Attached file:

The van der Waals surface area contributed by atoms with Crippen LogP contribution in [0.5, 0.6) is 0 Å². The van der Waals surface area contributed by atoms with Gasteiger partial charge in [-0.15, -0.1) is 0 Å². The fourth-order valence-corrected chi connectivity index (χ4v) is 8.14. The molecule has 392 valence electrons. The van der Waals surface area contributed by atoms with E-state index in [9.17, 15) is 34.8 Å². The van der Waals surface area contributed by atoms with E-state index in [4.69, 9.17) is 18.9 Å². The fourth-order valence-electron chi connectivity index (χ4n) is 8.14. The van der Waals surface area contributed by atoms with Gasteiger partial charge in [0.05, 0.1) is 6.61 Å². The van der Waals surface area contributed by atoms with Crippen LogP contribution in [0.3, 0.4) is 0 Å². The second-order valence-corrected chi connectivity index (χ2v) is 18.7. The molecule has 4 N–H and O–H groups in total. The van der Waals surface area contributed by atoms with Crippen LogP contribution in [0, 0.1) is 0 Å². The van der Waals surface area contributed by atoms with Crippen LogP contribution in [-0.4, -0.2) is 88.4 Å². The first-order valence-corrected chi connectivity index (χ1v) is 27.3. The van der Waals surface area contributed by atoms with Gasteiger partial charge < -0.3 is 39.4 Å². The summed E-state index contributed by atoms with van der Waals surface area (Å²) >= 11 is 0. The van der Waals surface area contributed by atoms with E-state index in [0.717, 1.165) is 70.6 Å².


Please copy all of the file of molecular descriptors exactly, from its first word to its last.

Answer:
The van der Waals surface area contributed by atoms with Crippen LogP contribution in [0.5, 0.6) is 0 Å². The van der Waals surface area contributed by atoms with Gasteiger partial charge in [-0.15, -0.1) is 0 Å². The fourth-order valence-corrected chi connectivity index (χ4v) is 8.14. The molecule has 392 valence electrons. The van der Waals surface area contributed by atoms with E-state index in [9.17, 15) is 34.8 Å². The van der Waals surface area contributed by atoms with E-state index in [4.69, 9.17) is 18.9 Å². The fourth-order valence-electron chi connectivity index (χ4n) is 8.14. The van der Waals surface area contributed by atoms with Gasteiger partial charge in [0.05, 0.1) is 6.61 Å². The van der Waals surface area contributed by atoms with Crippen LogP contribution in [0.3, 0.4) is 0 Å². The second-order valence-corrected chi connectivity index (χ2v) is 18.7. The molecule has 4 N–H and O–H groups in total. The van der Waals surface area contributed by atoms with Crippen LogP contribution in [0, 0.1) is 0 Å². The van der Waals surface area contributed by atoms with Crippen LogP contribution in [-0.4, -0.2) is 88.4 Å². The first-order valence-corrected chi connectivity index (χ1v) is 27.3. The van der Waals surface area contributed by atoms with Gasteiger partial charge < -0.3 is 39.4 Å². The summed E-state index contributed by atoms with van der Waals surface area (Å²) >= 11 is 0. The van der Waals surface area contributed by atoms with E-state index in [0.717, 1.165) is 70.6 Å².